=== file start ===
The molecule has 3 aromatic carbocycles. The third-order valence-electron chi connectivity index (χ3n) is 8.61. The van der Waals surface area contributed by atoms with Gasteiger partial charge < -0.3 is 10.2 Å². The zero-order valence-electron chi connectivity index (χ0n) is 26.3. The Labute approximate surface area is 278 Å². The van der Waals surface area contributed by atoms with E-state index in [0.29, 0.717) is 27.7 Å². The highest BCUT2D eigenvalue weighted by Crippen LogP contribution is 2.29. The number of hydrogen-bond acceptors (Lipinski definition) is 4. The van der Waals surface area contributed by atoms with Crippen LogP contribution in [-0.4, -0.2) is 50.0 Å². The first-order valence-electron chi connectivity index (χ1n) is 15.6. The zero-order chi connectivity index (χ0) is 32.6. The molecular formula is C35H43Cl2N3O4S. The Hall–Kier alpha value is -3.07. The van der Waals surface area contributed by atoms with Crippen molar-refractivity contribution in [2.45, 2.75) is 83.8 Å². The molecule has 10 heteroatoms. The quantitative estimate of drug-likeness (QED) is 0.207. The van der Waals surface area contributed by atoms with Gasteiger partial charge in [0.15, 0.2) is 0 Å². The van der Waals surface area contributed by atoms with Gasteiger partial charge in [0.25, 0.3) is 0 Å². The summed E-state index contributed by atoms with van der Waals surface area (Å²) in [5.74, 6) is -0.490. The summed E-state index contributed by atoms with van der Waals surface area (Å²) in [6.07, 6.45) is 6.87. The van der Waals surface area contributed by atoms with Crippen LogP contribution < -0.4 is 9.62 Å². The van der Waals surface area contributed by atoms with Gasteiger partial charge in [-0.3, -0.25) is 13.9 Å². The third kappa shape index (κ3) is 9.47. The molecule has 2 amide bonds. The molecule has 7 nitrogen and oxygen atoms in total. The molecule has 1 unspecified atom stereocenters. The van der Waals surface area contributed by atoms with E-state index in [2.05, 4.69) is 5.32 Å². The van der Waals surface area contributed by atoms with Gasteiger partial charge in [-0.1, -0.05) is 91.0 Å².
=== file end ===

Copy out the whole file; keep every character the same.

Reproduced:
The molecule has 3 aromatic carbocycles. The third-order valence-electron chi connectivity index (χ3n) is 8.61. The van der Waals surface area contributed by atoms with Gasteiger partial charge < -0.3 is 10.2 Å². The zero-order valence-electron chi connectivity index (χ0n) is 26.3. The Labute approximate surface area is 278 Å². The van der Waals surface area contributed by atoms with E-state index in [0.29, 0.717) is 27.7 Å². The highest BCUT2D eigenvalue weighted by Crippen LogP contribution is 2.29. The number of hydrogen-bond acceptors (Lipinski definition) is 4. The van der Waals surface area contributed by atoms with Crippen LogP contribution in [-0.4, -0.2) is 50.0 Å². The first-order valence-electron chi connectivity index (χ1n) is 15.6. The zero-order chi connectivity index (χ0) is 32.6. The molecular formula is C35H43Cl2N3O4S. The Hall–Kier alpha value is -3.07. The van der Waals surface area contributed by atoms with Crippen molar-refractivity contribution in [2.45, 2.75) is 83.8 Å². The molecule has 10 heteroatoms. The quantitative estimate of drug-likeness (QED) is 0.207. The van der Waals surface area contributed by atoms with Gasteiger partial charge in [0.15, 0.2) is 0 Å². The van der Waals surface area contributed by atoms with Gasteiger partial charge in [0.25, 0.3) is 0 Å². The summed E-state index contributed by atoms with van der Waals surface area (Å²) in [5.74, 6) is -0.490. The summed E-state index contributed by atoms with van der Waals surface area (Å²) in [6.07, 6.45) is 6.87. The van der Waals surface area contributed by atoms with Crippen LogP contribution < -0.4 is 9.62 Å². The van der Waals surface area contributed by atoms with Gasteiger partial charge in [-0.3, -0.25) is 13.9 Å². The third kappa shape index (κ3) is 9.47. The molecule has 2 amide bonds. The molecule has 7 nitrogen and oxygen atoms in total. The molecule has 1 unspecified atom stereocenters. The van der Waals surface area contributed by atoms with E-state index in [2.05, 4.69) is 5.32 Å². The van der Waals surface area contributed by atoms with Gasteiger partial charge in [-0.1, -0.05) is 91.0 Å².